Friday, May 17, 2013

Urgent Action for Colombian Conscientious Objector Jhonatan Vargas


On behalf of Conscientious Objector Jhonatan David Vargas Becerra, youth leader of the Central Foursquare Church of Barrancabermeja, Santander who was forcibly recruited by the 34th Battallion of Barrancabermeja

“But with righteousness he shall judge the poor, 
and decide with equity for the meek of the earth.” 
Isaiah 11:4a NRSV

Dear Sisters and Brothers,

In Colombia military service is mandatory for all men who have turned eighteen. Yet the Colombian Constitutional Court established in Sentence C-728 of 2009 that conscientious objection to mandatory military service is a fundamental right, in accordance with international norms and treaties on conscientious objection. In spite of this the Colombian Military does not respect this and does not guarantee this right.

As Justapaz, Mencoldes and the CEDECOL Peace Commission we have accompanied several young men who have gone through the process of claiming Conscientious Objector (C.O.) status – young men who for reasons of conscience do not want to serve in the military. We are aware of the irregularities committed by the Armed Forces and to the difficulties C.O.s face when they refuse military service.

We want to share with you Jhonatan David Vargas’ case and request your solidarity.

On March 16, 2013, 18-year-old Jhonatan David Vargas of Barrancabermeja went to the 34th Battallion of Barrancabermeja to establish his military status. Despite verbally communicating his status as a C.O. – that for reasons of conscience he could not provide military service – he was enlisted against his will in the 34th Batallion. He was sent from Barrancebermeja, Santander to a military district of Tolima and later sent to the 28 ASCP Bochica Battallion in Puerto Carreño, Vichada where he currently remains. To date he has refused to swear allegiance.

Since arriving at the Bochica Battallion he verbally communicated to the sargeants and lieutenants that for reasons of conscience and his religious training he firmly believes in God’s word as his guide and faithfully follows God’s command to not kill and therefore he will not carry weapons, will not learn to use them and will not kill. Jhonatan David believes that learning to use weapons and combat techniques violate his religious beliefs. The Bochica Batallion officers have threatened to court martial him for insubordination and disobedience. They have also made fun of the fact that he is a Christian.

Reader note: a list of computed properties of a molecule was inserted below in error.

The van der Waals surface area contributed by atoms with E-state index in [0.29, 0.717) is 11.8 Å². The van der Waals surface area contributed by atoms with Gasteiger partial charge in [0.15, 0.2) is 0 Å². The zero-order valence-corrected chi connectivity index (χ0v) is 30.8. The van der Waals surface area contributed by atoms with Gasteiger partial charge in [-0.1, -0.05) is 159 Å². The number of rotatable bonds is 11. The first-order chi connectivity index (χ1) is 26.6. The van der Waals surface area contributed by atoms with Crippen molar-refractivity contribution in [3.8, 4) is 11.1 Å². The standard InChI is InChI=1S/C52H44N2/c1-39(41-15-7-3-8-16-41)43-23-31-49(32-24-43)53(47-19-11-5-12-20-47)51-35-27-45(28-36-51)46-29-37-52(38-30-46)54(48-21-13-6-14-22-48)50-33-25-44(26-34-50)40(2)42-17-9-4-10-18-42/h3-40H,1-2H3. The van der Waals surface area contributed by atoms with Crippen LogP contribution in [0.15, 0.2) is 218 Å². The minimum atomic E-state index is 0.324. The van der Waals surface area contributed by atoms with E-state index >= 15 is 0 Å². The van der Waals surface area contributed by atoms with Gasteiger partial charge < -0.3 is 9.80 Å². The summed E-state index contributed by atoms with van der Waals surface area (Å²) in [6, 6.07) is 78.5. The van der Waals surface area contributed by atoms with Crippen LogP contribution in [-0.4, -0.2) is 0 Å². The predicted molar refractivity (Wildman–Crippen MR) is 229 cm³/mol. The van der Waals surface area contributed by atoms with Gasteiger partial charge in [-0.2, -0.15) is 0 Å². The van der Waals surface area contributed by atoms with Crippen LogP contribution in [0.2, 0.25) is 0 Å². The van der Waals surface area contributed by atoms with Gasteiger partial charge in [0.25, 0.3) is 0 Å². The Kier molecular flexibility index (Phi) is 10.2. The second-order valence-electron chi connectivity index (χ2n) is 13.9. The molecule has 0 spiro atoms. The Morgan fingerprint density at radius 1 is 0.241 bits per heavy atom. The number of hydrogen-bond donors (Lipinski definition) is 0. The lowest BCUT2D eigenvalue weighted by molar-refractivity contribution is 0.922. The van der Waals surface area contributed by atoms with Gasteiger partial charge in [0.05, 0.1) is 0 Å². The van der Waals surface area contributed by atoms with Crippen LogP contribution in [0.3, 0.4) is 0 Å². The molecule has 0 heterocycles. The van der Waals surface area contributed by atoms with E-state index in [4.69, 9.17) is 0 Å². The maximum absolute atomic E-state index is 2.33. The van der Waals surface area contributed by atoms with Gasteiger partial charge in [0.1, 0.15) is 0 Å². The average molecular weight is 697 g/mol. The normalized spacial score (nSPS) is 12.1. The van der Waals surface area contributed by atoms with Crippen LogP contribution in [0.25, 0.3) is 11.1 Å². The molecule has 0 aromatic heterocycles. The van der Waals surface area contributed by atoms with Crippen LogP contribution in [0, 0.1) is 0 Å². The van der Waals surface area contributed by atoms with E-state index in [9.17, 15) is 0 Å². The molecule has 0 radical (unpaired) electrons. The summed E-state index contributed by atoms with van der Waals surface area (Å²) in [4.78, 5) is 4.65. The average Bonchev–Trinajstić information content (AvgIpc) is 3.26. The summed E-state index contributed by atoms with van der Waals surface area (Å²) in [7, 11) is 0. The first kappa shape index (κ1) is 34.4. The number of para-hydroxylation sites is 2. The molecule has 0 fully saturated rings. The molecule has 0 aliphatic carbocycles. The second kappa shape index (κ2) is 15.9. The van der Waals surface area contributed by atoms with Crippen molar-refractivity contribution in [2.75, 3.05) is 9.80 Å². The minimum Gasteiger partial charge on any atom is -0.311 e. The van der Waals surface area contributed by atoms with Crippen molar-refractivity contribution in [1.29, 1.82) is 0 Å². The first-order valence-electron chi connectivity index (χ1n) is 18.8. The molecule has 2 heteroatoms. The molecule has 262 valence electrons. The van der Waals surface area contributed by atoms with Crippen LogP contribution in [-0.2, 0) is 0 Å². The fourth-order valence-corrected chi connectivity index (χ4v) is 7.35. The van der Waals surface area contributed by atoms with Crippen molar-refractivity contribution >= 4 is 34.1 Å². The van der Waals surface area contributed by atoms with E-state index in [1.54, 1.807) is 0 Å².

Jhonatan David is a university student and is also studying to be a pastor at the Central Foursquare Church of Barrancabermeja’s school of theology.

Colombia’s Military Recruitment Law (Law 48 of 1993) establishes that persons who are in training for religious life or priestly service may request to postpone their military service (line d, article 29). This could apply for Jhonatan, though we seek that his right to conscientious objection, as established in the Constitutional Court’s sentence C-728 of 2009, be recognized.

1. Share this information with your organizations and congregations and pray for Jhonatan and his family.
2. Write the Colombian Government demanding the following:
  • That they protect the fundamental right to conscientious objection to military service as established in Sentence C-728 of 2009. That they protect the right to freedom of conscience and religious freedom as established in articles 18 and 19 of the Colombian Constitution which are currently being violated by the National Army’s 28th ASCP Battalion.
  • That they release Jhonatan David Vargas Becerras and grant him C.O. status ending his need for military service.
  • That Jhonatan be immediately returned to Barrancabermeja.
3. Send copies of any letters to

Download a sample letter.

Brothers and sisters, your support is crucial because the Colombian government is sensitive and responsive to national and international public opinion, perhaps more than anything else.

We thank you in advance for your support.

JUSTAPAZ, of the Colombian Mennonite Church
Mencoldes Foundation
Peace Commission of the Evangelical Council of Colombia

Please send letters to:

Dr. Juan Manuel Santos
President of Colombia
Edificio Administrativo: Calle 7 No.6-54. Bogotá, Colombia -
Telefax: (57 1) 562 9300

Dr. Angelino Garzón
Vice-president of Colombia
Carrera 8a No.7-57.
Telephones (57 1) 444 2120, 444 2122

Dr. Juan Carlos Pinzón
Colombian Minister of Defense
Carrera 54 Nº 26 – 25 CAN
PBX 3150111

Juan Carlos Mejía Gutiérrez
Director of Recruitment and Reserves
Av. El Dorado Cra. 52 Can
Conmutador (57) (1) 3150111

ASPC Battalion 28 “BOCHICA”